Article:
Financial strain is associated with increased oxidative stress levels: The Women's Health and Aging Studies

Research output: Contribution to journalArticlepeer-review

Abstract

Elevated oxidative stress levels may be one mechanism contributing to poor health outcomes. Financial strain and oxidative stress are each predictors of morbidity and mortality, but little research has investigated their relationship. Community-dwelling older adults (. n = 728) from the Women's Health and Aging Studies I and II were included in this cross-sectional analysis. Financial strain was ascertained as an ordinal response to: "At the end of the month, do you have more than enough money left over, just enough, or not enough?" Oxidative stress was measured using serum protein carbonyl concentrations. Linear regression was used to quantify the relationship between financial strain and oxidative stress. Participants who reported high financial strain exhibited 13.4% higher protein carbonyl concentrations compared to individuals who reported low financial strain (. p = 0.002). High financial strain may be associated with increased oxidative stress, suggesting that oxidative stress could mediate associations between financial strain and poor health.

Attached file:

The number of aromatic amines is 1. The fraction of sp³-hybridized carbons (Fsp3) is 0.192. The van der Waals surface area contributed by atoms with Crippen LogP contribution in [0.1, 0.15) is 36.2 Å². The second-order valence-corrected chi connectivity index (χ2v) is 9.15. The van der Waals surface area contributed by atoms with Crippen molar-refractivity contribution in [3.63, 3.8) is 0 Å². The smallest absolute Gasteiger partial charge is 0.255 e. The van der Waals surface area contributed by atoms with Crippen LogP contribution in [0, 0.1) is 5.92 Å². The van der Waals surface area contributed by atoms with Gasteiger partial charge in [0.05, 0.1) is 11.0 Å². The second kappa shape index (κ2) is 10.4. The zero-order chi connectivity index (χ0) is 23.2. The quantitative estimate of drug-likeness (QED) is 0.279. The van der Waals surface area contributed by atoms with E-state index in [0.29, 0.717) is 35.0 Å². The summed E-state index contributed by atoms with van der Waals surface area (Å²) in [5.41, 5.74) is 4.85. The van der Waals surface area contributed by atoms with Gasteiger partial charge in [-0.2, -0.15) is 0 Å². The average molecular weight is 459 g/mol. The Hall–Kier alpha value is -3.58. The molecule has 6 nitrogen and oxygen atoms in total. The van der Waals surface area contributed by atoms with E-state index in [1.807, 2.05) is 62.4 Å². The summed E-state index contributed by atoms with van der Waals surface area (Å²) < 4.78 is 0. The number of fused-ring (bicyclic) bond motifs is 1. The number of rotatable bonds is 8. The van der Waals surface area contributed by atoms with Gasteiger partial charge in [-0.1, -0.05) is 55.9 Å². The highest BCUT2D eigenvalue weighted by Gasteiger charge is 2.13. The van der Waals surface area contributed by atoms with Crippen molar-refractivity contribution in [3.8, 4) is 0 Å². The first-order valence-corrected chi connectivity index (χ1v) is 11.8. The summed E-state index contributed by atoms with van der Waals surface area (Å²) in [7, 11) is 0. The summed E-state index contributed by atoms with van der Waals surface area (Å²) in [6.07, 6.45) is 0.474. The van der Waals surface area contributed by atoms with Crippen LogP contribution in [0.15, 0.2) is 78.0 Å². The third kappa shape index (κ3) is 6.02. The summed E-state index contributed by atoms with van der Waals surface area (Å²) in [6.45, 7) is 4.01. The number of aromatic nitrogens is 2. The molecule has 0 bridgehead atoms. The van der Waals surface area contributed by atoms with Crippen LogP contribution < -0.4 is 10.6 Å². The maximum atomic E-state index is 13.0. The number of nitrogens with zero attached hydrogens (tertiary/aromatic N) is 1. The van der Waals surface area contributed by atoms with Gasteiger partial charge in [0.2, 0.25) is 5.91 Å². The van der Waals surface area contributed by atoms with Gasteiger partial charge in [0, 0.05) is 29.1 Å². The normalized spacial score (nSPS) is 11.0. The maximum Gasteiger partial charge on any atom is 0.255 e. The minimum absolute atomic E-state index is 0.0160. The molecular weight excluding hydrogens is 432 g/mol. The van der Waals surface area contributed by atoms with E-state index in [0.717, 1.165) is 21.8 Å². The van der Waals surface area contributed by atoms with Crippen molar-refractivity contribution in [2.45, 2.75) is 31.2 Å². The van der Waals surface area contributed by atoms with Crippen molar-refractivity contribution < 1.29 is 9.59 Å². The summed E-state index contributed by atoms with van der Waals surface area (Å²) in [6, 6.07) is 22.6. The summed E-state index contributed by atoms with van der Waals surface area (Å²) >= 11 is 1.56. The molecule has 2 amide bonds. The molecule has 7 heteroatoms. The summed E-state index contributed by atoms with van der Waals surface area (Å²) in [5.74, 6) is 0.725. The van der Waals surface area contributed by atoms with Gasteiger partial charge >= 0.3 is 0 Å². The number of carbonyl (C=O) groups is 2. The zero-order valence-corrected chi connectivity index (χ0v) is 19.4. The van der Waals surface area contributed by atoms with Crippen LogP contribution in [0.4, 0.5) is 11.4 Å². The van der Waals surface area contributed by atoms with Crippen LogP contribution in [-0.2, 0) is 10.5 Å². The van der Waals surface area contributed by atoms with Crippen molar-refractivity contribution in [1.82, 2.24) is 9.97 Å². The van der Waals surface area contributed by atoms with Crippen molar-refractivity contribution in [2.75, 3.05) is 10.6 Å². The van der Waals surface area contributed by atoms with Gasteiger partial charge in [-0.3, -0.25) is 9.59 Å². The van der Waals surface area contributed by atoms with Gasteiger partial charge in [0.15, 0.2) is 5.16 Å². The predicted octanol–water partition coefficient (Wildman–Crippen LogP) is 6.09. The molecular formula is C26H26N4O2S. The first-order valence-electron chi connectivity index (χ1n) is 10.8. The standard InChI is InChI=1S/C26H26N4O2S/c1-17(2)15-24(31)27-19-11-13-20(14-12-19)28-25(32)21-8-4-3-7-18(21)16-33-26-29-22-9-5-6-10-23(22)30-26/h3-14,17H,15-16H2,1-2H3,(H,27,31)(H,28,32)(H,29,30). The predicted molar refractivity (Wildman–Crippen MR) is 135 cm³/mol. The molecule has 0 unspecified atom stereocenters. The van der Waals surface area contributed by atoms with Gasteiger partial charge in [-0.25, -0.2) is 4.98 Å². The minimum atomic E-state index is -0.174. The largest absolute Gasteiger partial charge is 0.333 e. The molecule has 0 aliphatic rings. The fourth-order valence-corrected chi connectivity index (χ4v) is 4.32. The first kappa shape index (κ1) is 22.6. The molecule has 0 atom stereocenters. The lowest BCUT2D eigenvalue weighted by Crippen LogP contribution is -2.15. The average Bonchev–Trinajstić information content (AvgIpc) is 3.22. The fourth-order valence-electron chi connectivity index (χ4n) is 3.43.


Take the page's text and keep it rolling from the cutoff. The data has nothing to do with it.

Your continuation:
Original languageEnglish (US)
Pages (from-to)S33-S37
JournalGeriatric Nursing
Volume36
Issue number2
DOIs
StatePublished - Mar 1 2015

Keywords

  • Financial strain
  • Older adults
  • Oxidative stress

ASJC Scopus subject areas

  • Gerontology

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